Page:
Since the day your child was born, you’ve done everything you can to help keep him or her safe. From installing child-proof (and sometimes adult-proof) latches on cupboards and cabinets to making sure your child always wore a helmet when biking or skateboarding, safety has always been one of your main concerns.
So now that your baby is — gulp — 16 years old and shopping for a first vehicle, it’s natural that you will want to keep your fledgling driver as safe as possible when he or she is on the road. Fortunately, thanks to some modern-day features and some clever apps, a teen’s first car can be as safe as possible.
Consider new versus pre-owned
Although a used car can be cheaper to insure and will cost less out of pocket to purchase, a new car is a much safer option. In addition to not having to worry about maintenance issues and old parts breaking down, new cars tend to have all of the latest safety bells and whistles.
Research the safety features
When you were learning to drive, chances are the only safety feature your car possessed was working seatbelts. These days, cars come with a variety of built in and additional options that keep teens as safe as possible. As American Owners notes, purchase a car that is loaded with air bags — the more the better. In addition to dual front airbags, look at cars that offer side impact and side curtain airbags. For teens who are on the smaller side, it’s important to find a vehicle that has an automatic or manual seat adjuster that will raise up the driver’s seat enough to let him or her see safely over the wheel. Another important safety feature is Electronic Stability Control, which improves traction and helps avoid rolling over and spinning out. Before heading out to shop for a car with your teen, you might want to spend some time browsing online; looking at new cars through KBB can help you prepare a list of which vehicles you’ll want your teen to test drive, and which ones do not have adequate safety features.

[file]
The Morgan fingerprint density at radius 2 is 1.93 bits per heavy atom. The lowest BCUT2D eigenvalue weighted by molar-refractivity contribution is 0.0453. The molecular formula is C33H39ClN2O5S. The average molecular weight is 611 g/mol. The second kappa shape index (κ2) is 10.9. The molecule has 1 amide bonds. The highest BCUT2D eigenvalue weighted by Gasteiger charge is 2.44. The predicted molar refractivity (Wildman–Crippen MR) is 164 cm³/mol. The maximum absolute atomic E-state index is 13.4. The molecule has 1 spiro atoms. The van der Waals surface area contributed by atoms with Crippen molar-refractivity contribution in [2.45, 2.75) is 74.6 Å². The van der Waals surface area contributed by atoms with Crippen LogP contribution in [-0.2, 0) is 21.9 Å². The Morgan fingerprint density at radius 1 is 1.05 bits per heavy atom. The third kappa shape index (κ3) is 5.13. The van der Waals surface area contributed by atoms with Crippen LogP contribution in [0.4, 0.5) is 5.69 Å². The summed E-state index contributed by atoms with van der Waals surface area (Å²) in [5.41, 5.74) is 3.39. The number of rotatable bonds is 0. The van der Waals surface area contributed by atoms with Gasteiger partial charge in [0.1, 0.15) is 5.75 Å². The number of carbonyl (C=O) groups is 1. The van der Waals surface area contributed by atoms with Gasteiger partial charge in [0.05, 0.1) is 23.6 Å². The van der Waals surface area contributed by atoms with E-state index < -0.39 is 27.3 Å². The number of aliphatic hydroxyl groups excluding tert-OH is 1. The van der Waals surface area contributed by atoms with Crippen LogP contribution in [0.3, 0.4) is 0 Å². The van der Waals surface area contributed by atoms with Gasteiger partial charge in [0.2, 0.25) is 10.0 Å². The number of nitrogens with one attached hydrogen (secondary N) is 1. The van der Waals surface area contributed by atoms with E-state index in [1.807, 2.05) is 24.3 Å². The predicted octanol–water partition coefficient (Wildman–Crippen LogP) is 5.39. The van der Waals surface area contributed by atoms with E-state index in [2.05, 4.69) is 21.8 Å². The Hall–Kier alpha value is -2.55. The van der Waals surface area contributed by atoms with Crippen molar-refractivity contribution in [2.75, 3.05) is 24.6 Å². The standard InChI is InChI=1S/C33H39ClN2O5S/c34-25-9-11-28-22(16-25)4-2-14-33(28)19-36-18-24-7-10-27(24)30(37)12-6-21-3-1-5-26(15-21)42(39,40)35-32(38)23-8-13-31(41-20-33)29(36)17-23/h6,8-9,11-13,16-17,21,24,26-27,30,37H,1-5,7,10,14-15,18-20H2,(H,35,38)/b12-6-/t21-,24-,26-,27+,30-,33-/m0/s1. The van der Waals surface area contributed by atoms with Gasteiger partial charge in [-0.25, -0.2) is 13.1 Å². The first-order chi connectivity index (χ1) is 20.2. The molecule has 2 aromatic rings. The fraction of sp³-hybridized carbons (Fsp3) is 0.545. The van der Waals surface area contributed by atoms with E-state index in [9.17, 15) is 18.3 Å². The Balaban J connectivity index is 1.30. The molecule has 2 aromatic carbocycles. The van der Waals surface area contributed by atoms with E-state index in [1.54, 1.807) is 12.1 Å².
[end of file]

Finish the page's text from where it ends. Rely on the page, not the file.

Keep the engine small
Yes, your teen is clamoring for a sports car with a huge engine with mega-horsepower. But to keep your teen as safe as possible, go with a small engine. A 4-cylinder engine will give teens enough power to maneuver around traffic and merge onto the freeway without tempting them to test just how fast they can go.
Use apps to keep tabs
Thanks to several clever apps, parents can help make their teens safer on the roads — even when they are not in the car. The Canary app lets parents know when their new driver has exceeded the speed limits you have determined to be safe, as well as when the teen has unlocked his or her phone when driving — a sign that texting might be taking place. The app, which costs $14.99 for an indefinite subscription and is available for iOS and Android devices, also alerts parents when a teen is violating a curfew time.